When you have been in a workplace accident, you should see a doctor as soon as possible. Depending on where you live, you could be taken to a doctor preselected by yourself or your employer. For most people, they will see a doctor that has been chosen by their employer and who is in-network with their insurance company.
What Not to Say to a Worker's Comp Doctor
The doctor will have a lot to ask you about your accident, injury, and preexisting conditions. Should you openly share everything with them? As a general rule, you should not skimp on the details because documenting the extent of your injury could take plenty of information. But there are things you shouldn’t say to a workers’ compensation doctor – ever.
Three things to never tell your workers’ comp doctor include:
- Exaggerations: Never tell your workers’ compensation doctor – during an initial medical examination or any follow-up appointments – anything that is an exaggeration. Be honest about the extent of your symptoms. If the pain you are feeling matches a 7 on the pain scale, then say a 7. Don’t say a 10 just to make a point. If the doctor catches on that you are exaggerating symptoms, then they might stop believing that any of your symptoms are genuine.
- Fabrications: Just as you should never exaggerate anything about your injury, you should also never tell a flat-out lie. Fabricating the truth of your case is only going to complicate things at best. At worst, you could be charged with insurance fraud. Honesty is the best policy, especially in any sort of legal matter.
- Frustrations: You are probably pretty upset with your employer for allowing the workspace condition that caused your injury. But don’t tell your doctor that. Your doctor will have to share their reports with your employer for transparency. If you complain about your employer the entire time, then it might end up in their notes, and your boss won’t be happy. Your employer can fire you for talking poorly about the company without any legal consequence. But you should still be eligible to receive workers’ compensation if you do get terminated.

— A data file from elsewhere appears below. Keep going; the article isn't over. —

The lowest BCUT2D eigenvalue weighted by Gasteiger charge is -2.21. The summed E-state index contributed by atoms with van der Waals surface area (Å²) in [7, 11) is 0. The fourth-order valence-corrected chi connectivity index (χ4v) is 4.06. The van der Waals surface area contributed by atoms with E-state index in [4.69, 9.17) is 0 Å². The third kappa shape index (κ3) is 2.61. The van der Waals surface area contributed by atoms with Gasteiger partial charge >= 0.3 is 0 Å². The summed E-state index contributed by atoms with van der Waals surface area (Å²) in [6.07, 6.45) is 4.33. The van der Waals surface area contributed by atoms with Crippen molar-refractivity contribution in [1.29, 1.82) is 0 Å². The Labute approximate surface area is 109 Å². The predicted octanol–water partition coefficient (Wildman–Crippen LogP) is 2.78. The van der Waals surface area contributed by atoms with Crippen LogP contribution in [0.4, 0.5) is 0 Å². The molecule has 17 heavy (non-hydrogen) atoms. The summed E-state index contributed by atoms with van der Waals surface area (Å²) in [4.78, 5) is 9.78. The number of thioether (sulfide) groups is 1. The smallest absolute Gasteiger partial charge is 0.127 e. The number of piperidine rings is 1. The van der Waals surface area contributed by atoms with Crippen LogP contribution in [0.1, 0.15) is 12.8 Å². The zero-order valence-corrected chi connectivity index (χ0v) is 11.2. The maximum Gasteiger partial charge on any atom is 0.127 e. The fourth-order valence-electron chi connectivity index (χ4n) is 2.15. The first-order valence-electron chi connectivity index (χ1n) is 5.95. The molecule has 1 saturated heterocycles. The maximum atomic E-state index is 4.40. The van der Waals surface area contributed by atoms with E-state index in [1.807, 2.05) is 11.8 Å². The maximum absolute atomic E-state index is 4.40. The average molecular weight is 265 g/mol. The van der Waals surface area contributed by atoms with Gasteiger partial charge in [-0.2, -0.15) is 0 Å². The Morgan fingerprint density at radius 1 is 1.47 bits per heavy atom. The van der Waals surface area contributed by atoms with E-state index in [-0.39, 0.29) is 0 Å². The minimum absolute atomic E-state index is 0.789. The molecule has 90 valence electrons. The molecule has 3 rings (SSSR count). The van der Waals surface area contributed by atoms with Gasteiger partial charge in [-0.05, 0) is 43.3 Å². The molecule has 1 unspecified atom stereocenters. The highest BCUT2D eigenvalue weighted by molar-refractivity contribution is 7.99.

To help you, here are two more tips:
- Prior injuries should not be left out - you may think insurance companies are more likely to deny your claim if you already have existing complications. However, this is not true. However, you must be prepared to explain the circumstances of the previous or existing injury. Additionally, you should be able to explain how the pain from your new injury differs from or is more severe than that from your old injury. You shouldn't hide an injury if you are able to do that.
- Don't omit any details from your accident report - Your account of what happened must match what you tell the doctor and the insurance adjuster about the accident. Avoid leaving out embarrassing details or making yourself look bad. Doctors are trained to spot inconsistencies. This discrepancy may jeopardize the chance of your claim being successful if they discover you haven't given the full story or withheld vital details.
Let an Experienced Workers' Comp Attorney Help Maximize Your Injury Claim
It can be difficult and time-consuming to file a workers' compensation claim and fight for the benefits that you deserve. It's okay to seek help when you need it. We can help you take the next steps in making sure your case is successful by offering our expertise in workers' compensation law and court systems.
Remember: the doctor's objective for your IME is to determine when you can return to work and check on your work status. As an extension of the insurance company, the workers' comp doctor is responsible for managing each claim carefully in order to limit their liability.
If you are seeking workers' compensation, you would be well advised to be honest throughout the process, providing all the details that will help tell the true story of your unfortunate incident.
For questions about what to say and not say to a workers’ comp doctor in Kentucky, let Kentucky Injury Law Center be your legal guide. We help clients throughout the state. Contact our firm today.